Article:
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The end of the experiment? Labour’s new position on gambling policy and practice

Slot machines. Credit: Pixabay/stokpic

In 2005, gambling in Britain underwent a radical overhaul. No longer was gambling to be treated as an embarrassing secret, something that many did but didn’t admit, it was to be brought into the light by New Labour’s Gambling Act.

At the time, the Gambling Act’s architects argued that “in the future, well-informed adults will have greater freedom and choice to spend their leisure money on gambling if they want to. The law will, for the first time, treat them like grown-ups. Outdated restrictions … will be removed and the industry will be able to develop innovative new products. Gambling will be increasingly combined with other leisure products in attractive surroundings providing high quality entertainment for adults.”

This was to be done by aiming to permit gambling, subject to some protections for children and the vulnerable, and allowing that demand for gambling could be stimulated – in other words, it was perfectly fine for Ray Winstone and others to implore people to ‘bet in-play’.

How times have changed. This week Labour announced that, should they come to power, they will create a new Gambling Act which has prevention of harm as a core value. This is a notable about turn; a recognition that since 2005 the balance between the protection of people from harm vis-a-vis the promotion and permission of gambling has been less than adequate. The pendulum has swung in favour of greater protections and many will say about time too.

Gambling, as Deputy Leader of the Labour Party Tom Watson said, is a hidden epidemic: it is all too often hidden from friends and families until it is too late. It is hidden from medical professionals or those involved in help services, who deal with the consequences of gambling but, often, not the underlying cause (the gambling itself); it is hidden from the public, whose views of gambling problems are largely influenced by media portrayals, with the true costs and extent of harms unrecognised.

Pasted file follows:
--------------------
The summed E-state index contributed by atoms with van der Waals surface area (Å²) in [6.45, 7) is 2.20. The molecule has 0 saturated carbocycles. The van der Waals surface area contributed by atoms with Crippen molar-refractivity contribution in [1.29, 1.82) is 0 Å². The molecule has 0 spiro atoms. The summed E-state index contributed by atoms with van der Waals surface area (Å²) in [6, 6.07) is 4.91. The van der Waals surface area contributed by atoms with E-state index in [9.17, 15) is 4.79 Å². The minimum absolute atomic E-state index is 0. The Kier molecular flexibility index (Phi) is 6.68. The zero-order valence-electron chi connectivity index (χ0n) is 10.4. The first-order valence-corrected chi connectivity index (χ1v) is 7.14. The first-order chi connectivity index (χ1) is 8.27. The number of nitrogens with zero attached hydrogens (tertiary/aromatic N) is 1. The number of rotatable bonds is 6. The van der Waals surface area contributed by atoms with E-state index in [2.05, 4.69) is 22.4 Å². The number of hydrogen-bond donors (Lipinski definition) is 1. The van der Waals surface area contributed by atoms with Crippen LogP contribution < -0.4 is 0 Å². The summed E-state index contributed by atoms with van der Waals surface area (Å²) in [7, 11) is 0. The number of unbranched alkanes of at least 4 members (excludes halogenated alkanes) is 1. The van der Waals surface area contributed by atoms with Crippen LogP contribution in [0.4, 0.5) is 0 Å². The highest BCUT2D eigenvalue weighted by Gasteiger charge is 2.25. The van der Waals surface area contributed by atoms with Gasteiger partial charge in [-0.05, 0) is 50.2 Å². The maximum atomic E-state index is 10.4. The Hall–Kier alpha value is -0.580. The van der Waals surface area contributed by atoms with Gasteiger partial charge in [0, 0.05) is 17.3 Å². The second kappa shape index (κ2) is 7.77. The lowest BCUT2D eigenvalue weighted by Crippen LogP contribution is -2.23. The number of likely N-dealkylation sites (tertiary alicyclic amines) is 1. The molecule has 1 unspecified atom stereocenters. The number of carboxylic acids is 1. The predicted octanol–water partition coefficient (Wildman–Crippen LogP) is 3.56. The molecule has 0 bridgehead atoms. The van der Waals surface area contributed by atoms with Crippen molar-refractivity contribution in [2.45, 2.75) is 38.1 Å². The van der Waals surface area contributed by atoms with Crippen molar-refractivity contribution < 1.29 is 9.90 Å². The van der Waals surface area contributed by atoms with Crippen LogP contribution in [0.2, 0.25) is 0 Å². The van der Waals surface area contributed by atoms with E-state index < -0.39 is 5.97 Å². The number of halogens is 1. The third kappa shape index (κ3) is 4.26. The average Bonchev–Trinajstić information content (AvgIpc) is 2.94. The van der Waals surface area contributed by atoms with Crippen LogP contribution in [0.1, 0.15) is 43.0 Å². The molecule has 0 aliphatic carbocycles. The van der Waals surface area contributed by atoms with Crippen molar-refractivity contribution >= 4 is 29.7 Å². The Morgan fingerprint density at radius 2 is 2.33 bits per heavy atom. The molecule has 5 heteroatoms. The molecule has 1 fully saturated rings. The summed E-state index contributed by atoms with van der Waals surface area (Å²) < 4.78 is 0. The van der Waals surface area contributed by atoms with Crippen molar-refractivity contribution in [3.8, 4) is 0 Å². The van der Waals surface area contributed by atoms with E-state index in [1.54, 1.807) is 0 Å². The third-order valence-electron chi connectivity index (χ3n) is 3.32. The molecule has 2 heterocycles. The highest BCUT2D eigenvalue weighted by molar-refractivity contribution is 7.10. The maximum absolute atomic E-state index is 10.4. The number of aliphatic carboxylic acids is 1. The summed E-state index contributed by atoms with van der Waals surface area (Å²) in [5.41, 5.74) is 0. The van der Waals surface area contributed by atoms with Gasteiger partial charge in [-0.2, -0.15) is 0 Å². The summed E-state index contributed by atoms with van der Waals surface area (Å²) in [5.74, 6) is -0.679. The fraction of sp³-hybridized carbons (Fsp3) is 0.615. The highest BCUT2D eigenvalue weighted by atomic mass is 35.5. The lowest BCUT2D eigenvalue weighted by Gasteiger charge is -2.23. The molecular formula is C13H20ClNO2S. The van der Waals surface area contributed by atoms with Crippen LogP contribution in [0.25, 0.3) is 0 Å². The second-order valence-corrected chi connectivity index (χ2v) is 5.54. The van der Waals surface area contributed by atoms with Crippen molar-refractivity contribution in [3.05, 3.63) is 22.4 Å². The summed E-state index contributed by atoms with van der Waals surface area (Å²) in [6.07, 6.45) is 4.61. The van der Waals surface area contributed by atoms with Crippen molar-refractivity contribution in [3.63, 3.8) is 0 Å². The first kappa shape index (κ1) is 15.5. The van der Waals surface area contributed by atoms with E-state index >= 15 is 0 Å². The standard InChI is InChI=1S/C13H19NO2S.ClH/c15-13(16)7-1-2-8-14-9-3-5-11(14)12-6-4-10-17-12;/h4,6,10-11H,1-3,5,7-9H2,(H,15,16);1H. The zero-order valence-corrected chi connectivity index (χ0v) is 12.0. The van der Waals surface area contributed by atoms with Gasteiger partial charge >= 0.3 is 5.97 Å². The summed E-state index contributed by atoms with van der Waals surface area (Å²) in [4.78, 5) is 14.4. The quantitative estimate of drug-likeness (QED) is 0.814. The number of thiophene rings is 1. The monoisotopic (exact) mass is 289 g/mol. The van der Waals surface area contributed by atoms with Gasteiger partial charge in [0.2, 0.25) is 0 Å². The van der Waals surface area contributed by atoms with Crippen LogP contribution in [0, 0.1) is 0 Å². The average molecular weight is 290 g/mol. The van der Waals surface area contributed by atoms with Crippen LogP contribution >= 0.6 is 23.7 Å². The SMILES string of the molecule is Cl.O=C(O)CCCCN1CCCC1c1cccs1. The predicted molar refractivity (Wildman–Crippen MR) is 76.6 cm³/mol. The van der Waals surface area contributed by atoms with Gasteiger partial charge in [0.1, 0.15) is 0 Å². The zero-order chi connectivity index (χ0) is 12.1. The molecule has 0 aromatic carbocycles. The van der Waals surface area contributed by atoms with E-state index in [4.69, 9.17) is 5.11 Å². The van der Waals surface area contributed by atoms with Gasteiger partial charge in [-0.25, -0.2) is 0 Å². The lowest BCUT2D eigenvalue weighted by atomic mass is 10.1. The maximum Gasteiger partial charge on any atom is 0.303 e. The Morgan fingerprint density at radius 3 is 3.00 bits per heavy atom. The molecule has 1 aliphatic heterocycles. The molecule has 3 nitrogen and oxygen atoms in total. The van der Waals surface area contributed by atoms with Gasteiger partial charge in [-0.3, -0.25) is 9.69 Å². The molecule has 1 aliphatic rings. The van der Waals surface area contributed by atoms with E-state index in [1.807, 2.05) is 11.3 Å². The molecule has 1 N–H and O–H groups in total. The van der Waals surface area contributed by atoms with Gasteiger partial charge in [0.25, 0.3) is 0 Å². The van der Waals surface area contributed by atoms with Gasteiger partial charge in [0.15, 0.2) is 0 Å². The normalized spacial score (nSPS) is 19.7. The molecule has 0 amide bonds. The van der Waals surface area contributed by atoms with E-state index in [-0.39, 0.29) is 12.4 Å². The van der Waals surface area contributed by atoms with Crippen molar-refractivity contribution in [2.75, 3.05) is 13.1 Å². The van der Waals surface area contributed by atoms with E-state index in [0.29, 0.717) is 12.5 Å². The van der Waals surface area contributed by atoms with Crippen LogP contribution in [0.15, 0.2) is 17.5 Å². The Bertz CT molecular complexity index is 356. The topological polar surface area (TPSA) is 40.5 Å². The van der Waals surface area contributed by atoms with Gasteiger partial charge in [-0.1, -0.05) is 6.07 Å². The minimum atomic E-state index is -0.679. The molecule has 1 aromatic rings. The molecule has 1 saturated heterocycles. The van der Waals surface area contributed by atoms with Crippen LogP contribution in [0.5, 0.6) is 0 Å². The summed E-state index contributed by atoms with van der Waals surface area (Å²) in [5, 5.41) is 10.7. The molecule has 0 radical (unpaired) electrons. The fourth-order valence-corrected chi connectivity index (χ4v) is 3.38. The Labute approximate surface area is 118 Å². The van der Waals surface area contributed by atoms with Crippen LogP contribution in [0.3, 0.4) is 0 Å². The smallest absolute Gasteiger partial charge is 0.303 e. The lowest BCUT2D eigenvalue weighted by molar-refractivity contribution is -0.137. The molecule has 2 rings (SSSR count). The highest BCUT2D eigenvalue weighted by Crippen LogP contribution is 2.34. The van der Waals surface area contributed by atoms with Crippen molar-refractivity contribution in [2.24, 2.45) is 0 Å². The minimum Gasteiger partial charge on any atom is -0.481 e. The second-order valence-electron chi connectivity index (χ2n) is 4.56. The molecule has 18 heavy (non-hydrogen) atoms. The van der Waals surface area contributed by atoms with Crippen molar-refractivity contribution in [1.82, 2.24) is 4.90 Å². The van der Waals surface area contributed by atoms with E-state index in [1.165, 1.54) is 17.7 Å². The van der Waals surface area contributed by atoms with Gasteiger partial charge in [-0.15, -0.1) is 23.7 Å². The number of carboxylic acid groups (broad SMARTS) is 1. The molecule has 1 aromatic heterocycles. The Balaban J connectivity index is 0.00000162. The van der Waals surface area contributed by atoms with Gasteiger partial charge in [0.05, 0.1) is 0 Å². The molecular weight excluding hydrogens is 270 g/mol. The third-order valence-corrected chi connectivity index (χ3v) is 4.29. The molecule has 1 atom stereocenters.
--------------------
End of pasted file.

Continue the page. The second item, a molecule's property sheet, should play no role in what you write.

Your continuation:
At its most severe, gambling costs lives. Extensively quoted in the Labour Party Review is evidence from the charity, Gambling With Lives, who highlight the plight of people (mainly young men) who have taken their own lives because of their gambling and the plight of those left behind. An apt illustration of how the consequences of gambling extend beyond the individual to effect families, communities and society more generally.

In Britain, it is estimated that the financial cost of suicide is around £1.5 million per life lost. In Victoria, Australia (a state with a population of around six million people) it is estimated that there were approximately ten gambling-related suicides per year. If proportionately similar rates are evident in Britain, given its greater population size, then it is clear that the costs associated with gambling are likely to be very severe indeed.

Against this, the paltry amount currently raised for Research, Education and Treatment for gambling (about £10 million per year) is arguably a national embarrassment – an embarrassment increasingly recognised by all involved, including the national regulator, independent advisors to government and increasingly the industry itself.

Labour are right to call for a statutory levy to address this. However, this alone won’t create sustained change – a cross departmental, government-owned national strategy for reducing harms is essential – something which doesn’t exist to date. Implementation of the actions included in the review will likely require a change in government though some recommendations like a ban on credit cards, are on the existing government’s radar. Even then, gambling would need to be a priority action for a new Labour government and legislative change takes time.

As they say, a day in politics is a long time, until then its business as usual. Therefore, Labour’s review may not represent the end of the experiment, it may not even be the beginning of the end but it does signify an important increase in political will and visibility of the harms associated with gambling, and that’s to be welcomed.

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